Spain, France and other western European nations sweltered over the weekend under a blistering June heatwave, with some wildfires still blazing even as the weather began to ease.
The soaring temperatures were in line with scientists’ predictions that such phenomena will now strike earlier in the year thanks to global warming.
Emergency services battled several wildfires Sunday in northern Spain. The most alarming blaze in the north-western Sierra de Culebra mountain range has destroyed more than 25,000 hectares (62,000 acres), the regional government said.
Firefighters said cooler temperatures overnight had helped them make progress in their battle against the flames.
Residents of some 20 villages evacuated from their homes were allowed to return home Sunday morning, local officials said.
Temperatures of more than 40 degrees Celsius (104 degrees Fahrenheit) have been recorded in parts of Spain throughout the week, but they had dipped by Sunday in most of the country.
The mercury was only expected to hit 29C in Madrid on Sunday and 25C in the province of Zamora where the Sierra de Culebra mountain range is located.
There have also been fires in Germany, where temperatures reached 38C in the eastern regions of Brandenburg, Thuringia and Saxony with the eastern city of Cottbus setting a new German record for June of 38.7C.
One fire in the Brandenburg region outside Berlin saw 700 people evacuated, local authorities said, as the blaze threatened “three quarters” of the town of Treuenbrietzen.
In contrast, several northern regions were shivering in temperatures of 12C.
Austria’s western Vorarlberg region hit a seasonal record of 36.5C at Feldkirch on the Swiss border, with the country’s ZAMG meteorological institute indicating this June has already seen twice as many days surpassing 30C as normal.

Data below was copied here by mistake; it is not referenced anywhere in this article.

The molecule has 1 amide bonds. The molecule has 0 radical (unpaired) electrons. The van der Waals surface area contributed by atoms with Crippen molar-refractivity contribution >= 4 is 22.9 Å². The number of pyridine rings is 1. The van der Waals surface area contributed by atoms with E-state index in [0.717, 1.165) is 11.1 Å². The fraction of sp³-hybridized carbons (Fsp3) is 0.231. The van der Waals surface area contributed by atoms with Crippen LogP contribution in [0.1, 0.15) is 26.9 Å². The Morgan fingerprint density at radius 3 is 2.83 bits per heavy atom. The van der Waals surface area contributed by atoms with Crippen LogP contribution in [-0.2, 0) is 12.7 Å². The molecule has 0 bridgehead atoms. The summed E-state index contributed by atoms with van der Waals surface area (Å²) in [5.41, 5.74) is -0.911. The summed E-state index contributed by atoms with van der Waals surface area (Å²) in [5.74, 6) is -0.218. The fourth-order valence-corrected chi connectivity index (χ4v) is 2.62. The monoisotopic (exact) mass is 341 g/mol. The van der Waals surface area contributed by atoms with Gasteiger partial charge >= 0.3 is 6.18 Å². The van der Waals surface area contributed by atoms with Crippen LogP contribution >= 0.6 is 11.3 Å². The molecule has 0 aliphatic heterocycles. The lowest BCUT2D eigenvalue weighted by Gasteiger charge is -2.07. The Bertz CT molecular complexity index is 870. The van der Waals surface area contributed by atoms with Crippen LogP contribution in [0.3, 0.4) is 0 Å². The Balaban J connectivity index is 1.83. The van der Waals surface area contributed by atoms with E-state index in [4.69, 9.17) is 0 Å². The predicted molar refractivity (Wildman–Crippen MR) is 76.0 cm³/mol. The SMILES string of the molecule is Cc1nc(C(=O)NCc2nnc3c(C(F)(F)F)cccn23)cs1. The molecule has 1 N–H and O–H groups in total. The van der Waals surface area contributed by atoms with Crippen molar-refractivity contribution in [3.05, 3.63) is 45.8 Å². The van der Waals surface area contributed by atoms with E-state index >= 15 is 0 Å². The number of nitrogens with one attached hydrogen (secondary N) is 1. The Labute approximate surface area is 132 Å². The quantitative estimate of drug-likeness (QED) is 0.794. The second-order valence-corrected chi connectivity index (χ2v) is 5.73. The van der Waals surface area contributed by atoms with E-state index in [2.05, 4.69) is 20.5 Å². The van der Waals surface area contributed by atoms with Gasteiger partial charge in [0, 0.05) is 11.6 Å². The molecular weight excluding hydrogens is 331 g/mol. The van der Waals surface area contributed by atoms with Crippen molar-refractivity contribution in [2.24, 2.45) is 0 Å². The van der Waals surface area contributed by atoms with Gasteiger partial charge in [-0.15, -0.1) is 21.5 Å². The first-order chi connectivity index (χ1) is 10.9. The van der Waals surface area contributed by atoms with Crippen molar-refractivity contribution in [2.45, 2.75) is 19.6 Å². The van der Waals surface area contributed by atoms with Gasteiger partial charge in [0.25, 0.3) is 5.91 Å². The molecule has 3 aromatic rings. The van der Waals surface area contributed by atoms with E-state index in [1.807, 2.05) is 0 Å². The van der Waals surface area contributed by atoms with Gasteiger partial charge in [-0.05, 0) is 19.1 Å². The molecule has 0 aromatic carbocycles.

Much of neighbouring Switzerland was also labouring under a heatwave with meteorological authorities indicating Sunday would see more records broken after a slew of hitherto unseen seasonal peaks the previous day.
As Geneva sweltered under 35C, several other towns were not far behind, Neuchatel and Fahy beating previous records topping 34C.
In southern France, a blaze triggered by the firing of an artillery shell in military training burnt around 200 hectares of vegetation, authorities in the Var region said.
“There is no threat to anyone except 2,500 sheep who are being evacuated and taken to safety,” the local fire brigade chief said.
The popular French southwestern seaside resort of Biarritz saw its highest all-time temperature Saturday afternoon of 42.9C, state forecaster Meteo France said as authorities urged caution from the central western coast down to the Spanish border.
Many parts of the region surpassed 40C, although storms were expected on the Atlantic coast on Sunday evening.
With the River Seine off limits to bathing, scorched Parisians took refuge in the city’s fountains.
And at Vincennes Zoo on the outskirts of the capital, shaggy-haired lions licked at frozen blood fed to them by zookeepers, who monitored the enclosure’s animals for signs of dehydration.
“This is the earliest heatwave ever recorded in France” since 1947, said Matthieu Sorel, a climatologist at Meteo France calling the weather a “marker of climate change”.
Foretaste of future
The UK recorded its hottest day of the year on Friday, with early afternoon temperatures reaching over 30C.
Several towns in northern Italy announced water rationing. The country’s dairy cows were putting out 10 percent less milk as a result of the heat, the main agricultural association Coldiretti said Saturday.
Experts warned the high temperatures were caused by worrying climate change trends.
“As a result of climate change, heatwaves are starting earlier,” said Clare Nullis, a spokeswoman for the World Meteorological Organization in Geneva.
“What we’re witnessing today is unfortunately a foretaste of the future.”